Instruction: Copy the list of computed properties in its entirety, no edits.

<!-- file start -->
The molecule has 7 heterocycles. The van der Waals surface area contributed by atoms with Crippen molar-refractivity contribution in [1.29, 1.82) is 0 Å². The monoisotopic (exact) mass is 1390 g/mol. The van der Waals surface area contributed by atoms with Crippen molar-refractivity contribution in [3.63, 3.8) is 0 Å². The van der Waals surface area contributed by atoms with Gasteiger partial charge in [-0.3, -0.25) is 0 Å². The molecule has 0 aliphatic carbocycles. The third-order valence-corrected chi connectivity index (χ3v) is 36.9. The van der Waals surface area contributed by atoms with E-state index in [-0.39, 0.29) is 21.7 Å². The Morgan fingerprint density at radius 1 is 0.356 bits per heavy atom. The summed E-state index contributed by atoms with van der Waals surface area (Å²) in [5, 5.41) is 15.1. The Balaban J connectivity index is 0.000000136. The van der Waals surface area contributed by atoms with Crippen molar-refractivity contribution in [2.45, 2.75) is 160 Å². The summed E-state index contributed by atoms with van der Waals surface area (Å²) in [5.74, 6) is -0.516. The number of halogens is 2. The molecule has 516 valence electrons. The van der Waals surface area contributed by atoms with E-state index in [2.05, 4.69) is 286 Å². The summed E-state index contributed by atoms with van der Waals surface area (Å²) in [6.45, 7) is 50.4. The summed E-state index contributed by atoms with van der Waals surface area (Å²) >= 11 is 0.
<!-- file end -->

The molecule has 7 heterocycles. The van der Waals surface area contributed by atoms with Crippen molar-refractivity contribution in [1.29, 1.82) is 0 Å². The monoisotopic (exact) mass is 1390 g/mol. The van der Waals surface area contributed by atoms with Crippen molar-refractivity contribution in [3.63, 3.8) is 0 Å². The van der Waals surface area contributed by atoms with Gasteiger partial charge in [-0.3, -0.25) is 0 Å². The molecule has 0 aliphatic carbocycles. The third-order valence-corrected chi connectivity index (χ3v) is 36.9. The van der Waals surface area contributed by atoms with E-state index in [-0.39, 0.29) is 21.7 Å². The Morgan fingerprint density at radius 1 is 0.356 bits per heavy atom. The summed E-state index contributed by atoms with van der Waals surface area (Å²) in [5, 5.41) is 15.1. The Balaban J connectivity index is 0.000000136. The van der Waals surface area contributed by atoms with Crippen molar-refractivity contribution in [2.45, 2.75) is 160 Å². The summed E-state index contributed by atoms with van der Waals surface area (Å²) in [5.74, 6) is -0.516. The number of halogens is 2. The molecule has 516 valence electrons. The van der Waals surface area contributed by atoms with E-state index in [2.05, 4.69) is 286 Å². The summed E-state index contributed by atoms with van der Waals surface area (Å²) in [6.45, 7) is 50.4. The summed E-state index contributed by atoms with van der Waals surface area (Å²) >= 11 is 0.